Diagnostic Utility of p16, CDK4, and MDM2 as an Immunohistochemical Panel in Distinguishing Well-differentiated and Dedifferentiated Liposarcomas From Other Adipocytic Tumors

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Abstract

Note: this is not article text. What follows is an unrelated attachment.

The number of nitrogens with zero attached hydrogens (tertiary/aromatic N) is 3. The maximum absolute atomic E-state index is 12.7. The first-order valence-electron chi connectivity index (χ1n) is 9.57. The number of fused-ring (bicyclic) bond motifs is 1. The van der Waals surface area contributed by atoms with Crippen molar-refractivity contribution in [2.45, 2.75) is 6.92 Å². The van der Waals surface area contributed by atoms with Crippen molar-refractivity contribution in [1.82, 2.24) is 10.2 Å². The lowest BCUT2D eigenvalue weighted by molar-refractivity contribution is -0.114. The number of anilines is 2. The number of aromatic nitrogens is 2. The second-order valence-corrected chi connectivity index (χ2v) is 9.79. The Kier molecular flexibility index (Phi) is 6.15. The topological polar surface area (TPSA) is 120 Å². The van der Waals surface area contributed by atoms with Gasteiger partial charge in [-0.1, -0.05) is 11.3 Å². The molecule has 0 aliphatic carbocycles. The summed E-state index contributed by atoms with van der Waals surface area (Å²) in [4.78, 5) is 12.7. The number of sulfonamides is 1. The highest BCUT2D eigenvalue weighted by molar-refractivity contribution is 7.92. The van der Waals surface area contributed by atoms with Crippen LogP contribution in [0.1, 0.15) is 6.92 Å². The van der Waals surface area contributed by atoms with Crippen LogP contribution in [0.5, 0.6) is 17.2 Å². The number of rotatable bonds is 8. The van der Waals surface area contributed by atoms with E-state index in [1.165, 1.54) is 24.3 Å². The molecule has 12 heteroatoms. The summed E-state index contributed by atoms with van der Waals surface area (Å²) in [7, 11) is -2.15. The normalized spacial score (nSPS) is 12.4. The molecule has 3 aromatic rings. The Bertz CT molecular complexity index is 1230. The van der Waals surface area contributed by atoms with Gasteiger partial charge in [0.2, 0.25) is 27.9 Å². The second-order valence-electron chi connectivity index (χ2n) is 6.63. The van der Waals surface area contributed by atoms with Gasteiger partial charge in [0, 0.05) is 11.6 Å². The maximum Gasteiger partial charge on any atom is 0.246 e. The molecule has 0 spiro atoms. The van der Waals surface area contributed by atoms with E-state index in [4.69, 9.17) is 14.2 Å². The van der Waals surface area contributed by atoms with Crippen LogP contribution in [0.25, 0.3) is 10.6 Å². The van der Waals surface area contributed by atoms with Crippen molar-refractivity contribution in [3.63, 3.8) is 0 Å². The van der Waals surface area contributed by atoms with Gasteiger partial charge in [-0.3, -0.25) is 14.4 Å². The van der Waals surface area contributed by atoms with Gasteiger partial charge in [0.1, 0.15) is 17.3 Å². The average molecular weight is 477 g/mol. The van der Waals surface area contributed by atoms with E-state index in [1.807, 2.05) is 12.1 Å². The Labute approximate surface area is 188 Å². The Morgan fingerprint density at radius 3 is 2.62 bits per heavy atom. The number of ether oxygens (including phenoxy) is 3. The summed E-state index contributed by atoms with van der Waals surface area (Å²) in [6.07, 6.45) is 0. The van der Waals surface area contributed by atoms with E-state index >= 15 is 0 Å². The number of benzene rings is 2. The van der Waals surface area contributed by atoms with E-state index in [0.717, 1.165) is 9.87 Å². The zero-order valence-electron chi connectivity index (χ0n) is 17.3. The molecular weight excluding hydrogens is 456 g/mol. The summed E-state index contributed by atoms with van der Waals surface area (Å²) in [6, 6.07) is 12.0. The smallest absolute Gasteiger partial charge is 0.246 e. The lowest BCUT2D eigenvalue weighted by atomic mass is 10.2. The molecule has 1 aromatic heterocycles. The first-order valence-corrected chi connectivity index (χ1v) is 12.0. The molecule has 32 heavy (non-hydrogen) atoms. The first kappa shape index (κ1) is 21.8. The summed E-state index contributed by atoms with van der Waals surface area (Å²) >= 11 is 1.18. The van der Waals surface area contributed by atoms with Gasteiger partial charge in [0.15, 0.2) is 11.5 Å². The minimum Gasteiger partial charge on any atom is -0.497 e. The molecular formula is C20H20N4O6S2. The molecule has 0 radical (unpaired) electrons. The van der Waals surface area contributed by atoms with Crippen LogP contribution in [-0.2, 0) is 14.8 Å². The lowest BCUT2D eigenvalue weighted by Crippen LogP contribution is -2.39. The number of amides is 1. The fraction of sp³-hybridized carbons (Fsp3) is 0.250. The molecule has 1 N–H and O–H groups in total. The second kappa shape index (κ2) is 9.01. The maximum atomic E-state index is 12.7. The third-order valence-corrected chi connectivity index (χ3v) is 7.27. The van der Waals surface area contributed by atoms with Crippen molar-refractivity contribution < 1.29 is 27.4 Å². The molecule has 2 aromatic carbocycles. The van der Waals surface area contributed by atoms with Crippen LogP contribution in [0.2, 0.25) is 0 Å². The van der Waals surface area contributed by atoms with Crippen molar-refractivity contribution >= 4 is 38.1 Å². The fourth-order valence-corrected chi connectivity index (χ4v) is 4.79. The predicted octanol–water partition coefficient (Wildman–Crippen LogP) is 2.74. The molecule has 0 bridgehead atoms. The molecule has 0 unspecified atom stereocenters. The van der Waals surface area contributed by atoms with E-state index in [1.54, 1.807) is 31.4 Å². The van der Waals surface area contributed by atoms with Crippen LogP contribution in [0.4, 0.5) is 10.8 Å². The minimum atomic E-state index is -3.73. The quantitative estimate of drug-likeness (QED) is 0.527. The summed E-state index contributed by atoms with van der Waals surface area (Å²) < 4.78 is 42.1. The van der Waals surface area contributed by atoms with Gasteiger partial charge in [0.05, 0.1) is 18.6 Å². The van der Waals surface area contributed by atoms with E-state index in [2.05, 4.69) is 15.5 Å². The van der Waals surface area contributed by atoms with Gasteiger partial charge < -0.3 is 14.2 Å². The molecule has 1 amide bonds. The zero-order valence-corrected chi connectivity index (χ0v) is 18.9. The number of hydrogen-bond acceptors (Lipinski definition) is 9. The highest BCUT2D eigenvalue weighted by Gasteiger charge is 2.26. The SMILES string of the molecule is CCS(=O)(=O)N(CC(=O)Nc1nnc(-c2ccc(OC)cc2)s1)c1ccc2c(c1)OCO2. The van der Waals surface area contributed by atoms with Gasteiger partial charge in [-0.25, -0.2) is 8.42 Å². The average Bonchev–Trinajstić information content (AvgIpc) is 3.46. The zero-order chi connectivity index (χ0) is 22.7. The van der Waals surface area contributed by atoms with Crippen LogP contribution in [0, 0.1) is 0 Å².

Adipocytic tumors are the most common type of soft tissue neoplasms. Distinguishing atypical lipomatous tumor-well-differentiated liposarcoma (WDL) from benign adipocytic neoplasms and dedifferentiated liposarcoma (DDL) from pleomorphic or myxoid liposarcoma (LPS) can be difficult. WDL and DDL characteristically harbor amplifications of the MDM2 and CDK4 cell cycle oncogenes with protein overexpression and can also overexpress the cell cycle regulator p16. We assessed the utility of immunohistochemistry for CDK4, MDM2, and p16 in the routine histopathologic diagnosis of WDL/DDL from other adipocytic tumors. Immunohistochemistry for the trio of markers was performed on 216 adipocytic neoplasms (31 WDLs, 57 DDLs, 11 myxoid LPS, 2 pleomorphic LPS, 91 lipomas (including intramuscular, fibro, angio, and ossifying subtypes), 18 spindle/pleomorphic lipomas, and 6 hibernomas. Sixty-eight percent of WDLs and 72% of DDLs expressed all 3 antigens, whereas 100% of WDLs and 93% of DDLs expressed at least 2 antigens. The sensitivity and specificity of the trio for detecting WDLs/DDLs were 71% and 98%, respectively. The sensitivity and specificity of CDK4 for detecting WDLs/DDLs were 86% and 89%, those of MDM2 were 86% and 74%, and those of p16 were 93% and 92%, respectively. The immunohistochemical trio of CDK4, MDM2, and p16 is a useful ancillary diagnostic tool that provides strong support in distinguishing WDLs and DDLs from other adipocytic neoplasms and is potentially more sensitive than previously assessed combinations of CDK4 and MDM2. p16 was the most sensitive and specific marker for detecting WDL/DDL, and the combination of CDK4 and p16 is of more discriminatory value than the combination of either with MDM2, the least sensitive and specific of the 3 markers.

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